All That The Earth Provided

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So this was what the Earth provided on my prayer walk this morning.
I realize how blessed I am to be in this lush environment and at this
time of year when so much is readily available. Most people would not have the luxury of these FREE food items; nor the means to cook them, as I will do.

I took courses on herbology many years ago (blessings to Sheelagh McKenzie); so I have the advantage of knowing which plants are edible and safe to eat, and the medicinal qualities they will provide.
It’s time to prepare my meal for the day. If it weren’t so mild out,
I’d do it on our woodstove. But I’ll use our electric stove to make pea soup now.

Here’s what I gathered: nettles, cleavers, dandelion greens, fireweed shoots, chickweed, turkey tail mushrooms
culinary herbs that have grown here for years and are sustainable:
celeriac, marjoram, rosemary, wild oregano, dill, mint, sage, chives, parsley, thyme
overwintered in greenhouse or outside: purple brocolli, chard, lettuces,
garlic, green onion tops, viola and nasturtium flowers
and wood betony (for possible headache from no caffeine)

Living Below The Line Challenge

https://www.livebelowtheline.com/ca

Today I began the 5 day challenge Living Below The Line – trying to live on $1.75 a day here in Canada. (Our food is more expensive than other countries who may use $1.50/ day)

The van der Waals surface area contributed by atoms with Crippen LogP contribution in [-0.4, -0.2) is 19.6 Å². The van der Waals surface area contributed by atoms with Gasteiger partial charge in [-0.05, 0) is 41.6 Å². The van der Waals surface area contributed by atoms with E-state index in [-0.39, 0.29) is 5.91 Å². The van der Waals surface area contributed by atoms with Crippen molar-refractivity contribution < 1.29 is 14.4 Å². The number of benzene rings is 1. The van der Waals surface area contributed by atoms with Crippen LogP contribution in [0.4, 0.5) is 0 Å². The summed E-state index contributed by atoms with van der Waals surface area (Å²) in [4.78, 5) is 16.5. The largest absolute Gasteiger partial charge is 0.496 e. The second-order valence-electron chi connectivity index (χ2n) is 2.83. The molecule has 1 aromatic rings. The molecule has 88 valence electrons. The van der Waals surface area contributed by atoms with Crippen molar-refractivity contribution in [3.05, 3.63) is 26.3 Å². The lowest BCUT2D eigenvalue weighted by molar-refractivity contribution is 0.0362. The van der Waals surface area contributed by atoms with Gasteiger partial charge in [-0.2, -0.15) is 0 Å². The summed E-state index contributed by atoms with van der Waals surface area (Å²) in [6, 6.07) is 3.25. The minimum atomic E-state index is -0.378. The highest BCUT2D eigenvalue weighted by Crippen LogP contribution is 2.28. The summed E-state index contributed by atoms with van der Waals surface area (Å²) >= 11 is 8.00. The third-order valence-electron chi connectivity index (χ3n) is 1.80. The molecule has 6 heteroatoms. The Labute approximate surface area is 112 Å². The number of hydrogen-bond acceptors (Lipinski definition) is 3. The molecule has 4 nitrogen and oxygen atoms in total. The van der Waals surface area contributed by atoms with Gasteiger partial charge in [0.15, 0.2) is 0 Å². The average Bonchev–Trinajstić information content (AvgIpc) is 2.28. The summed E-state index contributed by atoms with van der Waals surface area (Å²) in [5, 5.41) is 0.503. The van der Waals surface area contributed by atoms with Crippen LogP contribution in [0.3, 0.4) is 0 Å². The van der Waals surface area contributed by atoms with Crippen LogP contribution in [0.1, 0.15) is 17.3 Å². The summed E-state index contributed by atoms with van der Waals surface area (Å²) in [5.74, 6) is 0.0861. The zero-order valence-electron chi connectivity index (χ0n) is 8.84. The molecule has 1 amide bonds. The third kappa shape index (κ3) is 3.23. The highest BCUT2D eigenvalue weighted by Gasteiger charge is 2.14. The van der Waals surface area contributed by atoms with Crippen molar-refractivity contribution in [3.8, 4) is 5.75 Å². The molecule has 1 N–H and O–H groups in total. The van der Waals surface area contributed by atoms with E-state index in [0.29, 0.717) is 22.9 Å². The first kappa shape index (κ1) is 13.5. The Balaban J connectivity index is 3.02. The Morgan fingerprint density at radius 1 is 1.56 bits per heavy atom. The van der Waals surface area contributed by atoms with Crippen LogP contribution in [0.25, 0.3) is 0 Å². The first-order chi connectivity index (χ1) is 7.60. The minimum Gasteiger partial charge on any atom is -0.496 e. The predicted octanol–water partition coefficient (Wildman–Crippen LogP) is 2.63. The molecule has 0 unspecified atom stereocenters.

I know it’s not a true example of what it means to live below the poverty line, because I have the choice to go back to my regular array of foods
at any time. But it does help me to be more aware of what others must
experience on a daily basis. I feel so grateful for what I have, and it
makes me want to be more generous in sharing with those in need.

In some ways, this challenge is easier for me than it would be for most
privileged people. After I became very ill as a result of pesticide poisoning,
there were times when I could only tolerate 5 different foods. One learns to be creative in finding variations of how to eat yams, for instance.

I am using this time as a review of gathering edible plants from the wild
that are available in our area. Since they are free and sustainable, I
will add them to my menu for extra nutrition and flavor in what will soon
become a drab boring diet.

I started the day with some lemon balm (melissa) tea that I picked right
outside our door. It is easy to grow and I have transplants from one
single plant all over our garden for interest and as a insect repellant.

It’s getting light outside so I’m getting ready to go wildcrafting and see
what our forest and garden has to offer me today.
I’ll keep you posted.